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PolitiFact: '60 Minutes' DeSantis video may be 'deceptive editing'

The video of Florida Gov. Ron DeSantisRon DeSantisACLU sues Florida over law targeting ballot initiatives Montana governor approves restrictions on transgender athletes in schools Advocates sound alarm as restrictive voting laws pile up MORE (R) that "60 Minutes" used in its Sunday piece about Florida’s vaccination rollout could be considered deceptively edited, PolitiFact wrote Wednesday.

“The '60 Minutes' segment omitted some of the background on why Florida partnered with Publix to distribute coronavirus vaccines,” PolitiFact’s Daniel Funke wrote in an examination of the controversy. “That omission could constitute ‘deceptive editing,’ as some social media users have claimed.” 

The story, reported by CBS's Sharyn Alfonsi, was an extensive critique of how coronavirus vaccines were distributed in Florida and highlighted how difficult it was for some people in at least one low-income area to get the vaccine.  

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But the most talked-about portion of the segment was the allegation that campaign donations from the Publix grocery store chain influenced DeSantis's decision to have vaccines distributed through the company's pharmacies.

It was this specific claim, and the video clip “60 Minutes” used of Alfonsi confronting DeSantis about his ties to Publix, that has forced the show to defend the piece

DeSantis and others, including the Democratic mayor of Palm Beach County, Dave Kerner, have claimed that “60 Minutes” purposely edited out DeSantis’s detailed explanation of the decisions behind where and when vaccines were distributed.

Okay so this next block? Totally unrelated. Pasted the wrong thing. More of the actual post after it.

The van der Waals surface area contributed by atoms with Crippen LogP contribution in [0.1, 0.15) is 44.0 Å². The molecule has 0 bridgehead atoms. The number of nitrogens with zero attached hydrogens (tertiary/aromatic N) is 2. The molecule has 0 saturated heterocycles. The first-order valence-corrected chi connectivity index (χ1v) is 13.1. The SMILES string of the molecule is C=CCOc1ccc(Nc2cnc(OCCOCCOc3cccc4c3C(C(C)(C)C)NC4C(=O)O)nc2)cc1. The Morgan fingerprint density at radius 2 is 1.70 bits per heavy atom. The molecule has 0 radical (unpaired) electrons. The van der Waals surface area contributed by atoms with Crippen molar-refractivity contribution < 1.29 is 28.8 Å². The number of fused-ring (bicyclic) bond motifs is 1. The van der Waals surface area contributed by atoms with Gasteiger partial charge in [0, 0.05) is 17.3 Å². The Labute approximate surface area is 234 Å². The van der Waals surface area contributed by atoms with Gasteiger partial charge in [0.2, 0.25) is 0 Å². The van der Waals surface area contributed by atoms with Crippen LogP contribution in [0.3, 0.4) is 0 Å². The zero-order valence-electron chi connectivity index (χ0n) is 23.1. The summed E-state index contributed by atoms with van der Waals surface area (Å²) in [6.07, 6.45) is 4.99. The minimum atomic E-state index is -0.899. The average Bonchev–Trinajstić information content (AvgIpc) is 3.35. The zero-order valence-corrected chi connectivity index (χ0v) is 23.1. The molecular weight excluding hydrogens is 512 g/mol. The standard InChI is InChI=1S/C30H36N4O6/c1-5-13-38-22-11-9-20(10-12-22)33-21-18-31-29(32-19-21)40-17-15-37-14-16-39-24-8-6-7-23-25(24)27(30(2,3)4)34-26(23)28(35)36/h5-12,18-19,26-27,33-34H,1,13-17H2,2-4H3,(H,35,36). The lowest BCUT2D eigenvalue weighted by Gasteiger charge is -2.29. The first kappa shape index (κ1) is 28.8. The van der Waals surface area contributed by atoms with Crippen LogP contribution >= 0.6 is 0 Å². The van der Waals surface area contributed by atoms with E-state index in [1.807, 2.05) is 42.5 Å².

And in its detailed breakdown of the story, PolitiFact agreed that “60 Minutes” did leave out significant portions of the DeSantis interaction with Alfonsi.

“DeSantis’ full response to Alfonsi’s questions took about three minutes,” PolitiFact wrote. “While ‘60 Minutes’ focused on his emphatic denial, it left out the background that he offered about how the state had been working with other retail pharmacies to distribute coronavirus vaccines at long-term care facilities in December and his own interactions with Publix customers.”

A spokesman for “60 Minutes” declined to comment on the PolitiFact article and instead defended the piece against more detailed charges of deception DeSantis leveled in a press conference Wednesday.

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The list of vaccine sites DeSantis listed in that presser “were not available to most seniors in Palm Beach County in January and part of February,” the “60 Minutes” spokesman said in an emailed statement. “The majority of Palm Beach County seniors still needed to go to Publix for their doses, which was the focus of our story of the pharmacy program roll-out.”

Although CBS did edit out DeSantis’s comments about CVS and Walgreens, those companies were working with nursing homes, and were not providing vaccines to the general public, the spokesman said.

“For this reason, the Governor's comments about CVS and Walgreens were not included in the original broadcast,” he added.

Still, in its critique, PolitiFact said that by leaving out DeSantis’ original explanation, the “60 Minutes” story can qualify as “deceptive editing” under a definition used by The Washington Post, which says “editing out large portions from a video and presenting it as a complete narrative ... is a technique used to skew reality."

PolitiFact ended the fact check by quoting Al Tompkins, a media commentator and senior faculty member at the Poynter Institute, which owns PolitiFact.

“In the story, there was a direct line between the campaign contribution and the rewarding,” Tompkins said. “And they never proved that. I think they owe it to everybody — they owe it to the governor, they owe it to Publix, they owe it to the public — to explain to us how they came to that conclusion."

“While it made for interesting television it didn’t make for complete truth,” he added. 

-Updated 12:24 p.m.